Further musical partners include the mezzo-sopranos Cecilia Bartoli, Waltraud Meier, Magdalena Kožená, Vivica Genaux and Jennifer Larmore, the sopranos Natalie Dessay, Patricia Petibon, Malin Hartelius and Véronique Gens, the counter tenors Andreas Scholl, Matthias Rexroth and Philippe Jaroussky, the tenor Christoph Prégardien, the pianist Andreas Staier, the actor Bruno Ganz and Ulrich Tukur, the director Peter Sellars as well as the Balthasar-Neuman-Choir, the NDR Choir, the RIAS Chamber Choir, Accentus and Arsys de Bourgogne.
As for Bach‘s orchestral suites, Concerto Köln chose the tuning pitch of a1=392Hz for the Brandenburg Concertos. The highly virtuosic trumpet part in the second concerto is one argument that supports the use of this particular pitch."The high trumpet passages seem significantly more idiomatic in the lower tuning pitch and it is possible to produce a softer blend within the quartet of soloists," explains Lorenzo Alpert.
In Baroque era Germany, such a high trumpet part would most likely have been played on a so-called "French or Chamber-Pitched F Trumpet" which was tuned a whole tone higher than the "German Trumpet." It is highly likely that Bach wrote the second Brandenburg for this instrument. Trumpet player,Hannes Rux, plays a modified instrument that is adjusted to the lowered tuning pitch of the strings and woodwinds.
"British conductor Ivor Bolton led the finely polished Concerto Köln, the Balthasar Neumann Choir and a solid slate of soloists in a vital account of Athalia…" Allan Kozinn, New York Times
"..[Athalia] was nothing short of a triumph for all involved..filled with nuances...heavenly... tender...glorious... stunningly played…"
Robert Levine, www.classicstoday.com
"...Athalia was almost restive in its concert chains, straining to get out and be a drama at every twist and turn. All the fine singers were acting, and Concerto Köln made the most of Handel’s various accompaniments: the slashing strings (one section after another)... or the recorders that attempted to console the restless, guilt-ridden Athalia. Rhythms were crisp and danceable, and the tension of the story never relaxed…" John Yohalem, www.operatoday.com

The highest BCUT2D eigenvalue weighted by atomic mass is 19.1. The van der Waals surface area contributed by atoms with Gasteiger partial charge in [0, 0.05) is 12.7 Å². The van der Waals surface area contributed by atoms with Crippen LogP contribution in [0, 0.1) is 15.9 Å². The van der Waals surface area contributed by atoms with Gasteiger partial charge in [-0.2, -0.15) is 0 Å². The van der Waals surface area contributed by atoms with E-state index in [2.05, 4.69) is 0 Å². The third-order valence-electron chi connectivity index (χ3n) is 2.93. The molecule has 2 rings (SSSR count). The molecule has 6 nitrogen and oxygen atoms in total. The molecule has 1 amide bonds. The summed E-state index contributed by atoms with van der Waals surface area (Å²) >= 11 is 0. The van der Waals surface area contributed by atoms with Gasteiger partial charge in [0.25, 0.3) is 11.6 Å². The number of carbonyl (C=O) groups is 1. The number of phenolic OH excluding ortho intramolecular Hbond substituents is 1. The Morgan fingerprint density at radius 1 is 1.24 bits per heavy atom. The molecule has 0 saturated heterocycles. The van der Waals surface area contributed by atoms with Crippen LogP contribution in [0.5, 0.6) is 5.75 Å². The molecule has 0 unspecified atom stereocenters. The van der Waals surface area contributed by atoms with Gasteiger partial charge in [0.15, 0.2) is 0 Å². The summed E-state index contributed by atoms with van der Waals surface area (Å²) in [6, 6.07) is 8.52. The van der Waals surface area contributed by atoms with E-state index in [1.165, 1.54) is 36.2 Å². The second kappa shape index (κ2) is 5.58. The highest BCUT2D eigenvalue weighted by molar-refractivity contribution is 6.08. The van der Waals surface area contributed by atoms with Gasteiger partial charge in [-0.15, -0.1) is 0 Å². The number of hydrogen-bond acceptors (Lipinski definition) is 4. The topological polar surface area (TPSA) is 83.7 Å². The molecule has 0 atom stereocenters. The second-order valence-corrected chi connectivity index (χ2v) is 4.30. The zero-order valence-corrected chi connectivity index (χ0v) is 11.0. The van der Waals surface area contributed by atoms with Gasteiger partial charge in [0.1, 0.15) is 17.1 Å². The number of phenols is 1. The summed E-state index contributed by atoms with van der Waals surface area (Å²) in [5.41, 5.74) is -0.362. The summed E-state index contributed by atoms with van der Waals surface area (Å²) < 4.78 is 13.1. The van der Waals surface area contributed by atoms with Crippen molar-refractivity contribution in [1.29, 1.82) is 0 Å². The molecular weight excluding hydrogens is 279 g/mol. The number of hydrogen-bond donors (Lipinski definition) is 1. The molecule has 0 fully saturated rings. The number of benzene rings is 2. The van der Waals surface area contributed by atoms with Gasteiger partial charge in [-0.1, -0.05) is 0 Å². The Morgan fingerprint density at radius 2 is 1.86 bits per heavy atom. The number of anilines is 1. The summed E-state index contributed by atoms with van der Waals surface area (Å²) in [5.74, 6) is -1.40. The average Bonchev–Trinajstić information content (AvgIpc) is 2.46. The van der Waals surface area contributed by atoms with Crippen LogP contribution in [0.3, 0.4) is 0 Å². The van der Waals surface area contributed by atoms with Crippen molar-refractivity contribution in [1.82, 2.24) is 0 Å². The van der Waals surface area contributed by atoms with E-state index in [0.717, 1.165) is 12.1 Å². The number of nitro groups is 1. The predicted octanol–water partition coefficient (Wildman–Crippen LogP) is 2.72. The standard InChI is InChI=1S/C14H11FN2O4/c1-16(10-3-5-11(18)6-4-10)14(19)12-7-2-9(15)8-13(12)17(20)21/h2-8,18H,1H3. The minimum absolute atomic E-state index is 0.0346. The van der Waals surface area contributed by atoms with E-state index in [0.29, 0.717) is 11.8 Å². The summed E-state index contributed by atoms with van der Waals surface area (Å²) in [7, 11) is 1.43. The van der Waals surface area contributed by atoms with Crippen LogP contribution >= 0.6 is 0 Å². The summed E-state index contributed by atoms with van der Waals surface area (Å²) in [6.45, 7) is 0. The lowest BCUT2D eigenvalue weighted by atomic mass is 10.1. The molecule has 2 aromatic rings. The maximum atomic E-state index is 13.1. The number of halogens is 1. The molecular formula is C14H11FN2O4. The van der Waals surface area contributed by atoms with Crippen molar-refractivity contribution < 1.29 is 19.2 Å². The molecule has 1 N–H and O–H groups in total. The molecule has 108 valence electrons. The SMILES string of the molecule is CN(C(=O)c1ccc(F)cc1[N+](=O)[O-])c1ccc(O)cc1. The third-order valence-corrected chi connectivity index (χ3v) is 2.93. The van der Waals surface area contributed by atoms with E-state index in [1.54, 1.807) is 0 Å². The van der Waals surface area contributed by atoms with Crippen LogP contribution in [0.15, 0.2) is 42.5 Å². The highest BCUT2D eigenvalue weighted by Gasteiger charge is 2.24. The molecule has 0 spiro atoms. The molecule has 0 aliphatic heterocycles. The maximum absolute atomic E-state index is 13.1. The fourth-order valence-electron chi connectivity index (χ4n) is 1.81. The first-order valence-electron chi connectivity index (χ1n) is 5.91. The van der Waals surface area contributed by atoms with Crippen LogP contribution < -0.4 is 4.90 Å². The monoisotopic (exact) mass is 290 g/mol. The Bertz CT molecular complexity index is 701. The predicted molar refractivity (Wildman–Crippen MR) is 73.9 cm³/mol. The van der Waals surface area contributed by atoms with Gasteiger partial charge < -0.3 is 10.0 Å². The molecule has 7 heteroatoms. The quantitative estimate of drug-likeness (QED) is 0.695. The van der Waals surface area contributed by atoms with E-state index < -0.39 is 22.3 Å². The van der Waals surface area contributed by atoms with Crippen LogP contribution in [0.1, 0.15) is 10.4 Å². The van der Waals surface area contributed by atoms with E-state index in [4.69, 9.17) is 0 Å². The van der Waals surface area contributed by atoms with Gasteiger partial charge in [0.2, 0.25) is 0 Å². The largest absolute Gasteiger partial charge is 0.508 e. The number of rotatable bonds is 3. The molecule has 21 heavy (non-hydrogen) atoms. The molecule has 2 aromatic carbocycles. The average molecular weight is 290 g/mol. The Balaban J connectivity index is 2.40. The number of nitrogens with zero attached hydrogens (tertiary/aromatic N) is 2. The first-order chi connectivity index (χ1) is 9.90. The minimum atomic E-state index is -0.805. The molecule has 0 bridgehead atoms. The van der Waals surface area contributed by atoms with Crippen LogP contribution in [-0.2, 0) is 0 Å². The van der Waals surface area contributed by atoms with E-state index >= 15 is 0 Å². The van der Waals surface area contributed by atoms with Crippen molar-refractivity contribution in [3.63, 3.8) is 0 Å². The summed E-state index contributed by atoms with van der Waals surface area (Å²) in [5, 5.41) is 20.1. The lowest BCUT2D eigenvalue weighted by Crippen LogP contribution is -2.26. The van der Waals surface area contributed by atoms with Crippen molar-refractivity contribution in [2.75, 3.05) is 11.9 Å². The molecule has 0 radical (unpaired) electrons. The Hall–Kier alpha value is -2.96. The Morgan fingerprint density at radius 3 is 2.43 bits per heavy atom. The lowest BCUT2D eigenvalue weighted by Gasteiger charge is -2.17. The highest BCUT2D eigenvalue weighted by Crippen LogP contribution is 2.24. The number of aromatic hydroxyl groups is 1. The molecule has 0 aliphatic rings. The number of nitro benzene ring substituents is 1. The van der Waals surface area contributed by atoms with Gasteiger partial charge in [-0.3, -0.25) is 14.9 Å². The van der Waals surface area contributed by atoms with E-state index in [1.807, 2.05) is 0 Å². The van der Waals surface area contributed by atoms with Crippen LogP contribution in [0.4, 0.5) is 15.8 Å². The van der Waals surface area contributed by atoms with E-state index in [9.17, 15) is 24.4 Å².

• • •
"Bach and the Concerto di Camera
in Italy & France"
West Coast Tour
Early Music Society of the Islands
San Diego Early Music
Da Camera Society
on Deutsche Grammophon (477 7468):
Concerto Köln with soprano Patricia Petibon
Amoureuses: Arias by Mozart, Haydn & Glück
Daniel Harding, conductor
Music Magazine’s “Opera Recording of the Year”
Concerto Köln has also just recently found an answer to the question regarding the flutes in the fourth Brandenburg Concerto."Fiauti d‘Echo" was specifically written into the score by Bach, leading to much speculation as to what kind of instrument Bach had in mind. For Lorenzo Alpert an idea originally came from reading Bruce Haynes "A History of Performing Pitch." Even though the book mentions only Anciutti Doubleflutes, which are not Echoflutes, we were inspired to pursue the idea. In addition to the Haynes book we also referred to Marissen, Lasocki, Goebel, Dart, Higbee, and others.
A determinate clue was found in a treatise by the French composer and theorist, Ètienne Louilé: "He wrote in 1696: 'LesSons de deux Flûtes d‘Echo sont différents, parce que l‘un est Fort & quel‘autre est Foible', so, the sound of the two echo flutes is different - one is loud and the other is faint. As a result, I realized that we may be talking about a double flute that is able to produce an echo effect."
As no original instruments from that time are preserved, flautist Cordula Breuer sought after an instrument maker who would be prepared to construct a double flute according to historical illustrations.
"I asked various flute makers but all ofthem declined due to the intense effortinvolved."
Finally she happened upon Andreas Schöni who was willing, based on descriptions of the historical instruments, to construct the double flute most likely known to Bach. Made from one piece of wood, Andreas Schöni‘s
An echo flute is essentially two recorders each with a row of finger holes, a labium and a mouthpiece whereby the one recorder plays loudly, the other quietly.
"A dynamic effect that can not be produced by normal recorders."
Concerto Köln is the first orchestra that utilizes real echo flutes for the fourth Brandenburg Concerto. "I think it‘s brilliant!", raves Lorenzo Alpert. "Until now, all orchestras resorted to compromises and ways around the problem. We won‘t go down in music history. That‘s not the point.
But we are doing something that has not been done before. And with this, I hope that we are able to contribute something new to the discussion!"
The realization of this project is made possible by the support of the KunststiftungNRW (Arts Foundation of North Rhein-Westphalia).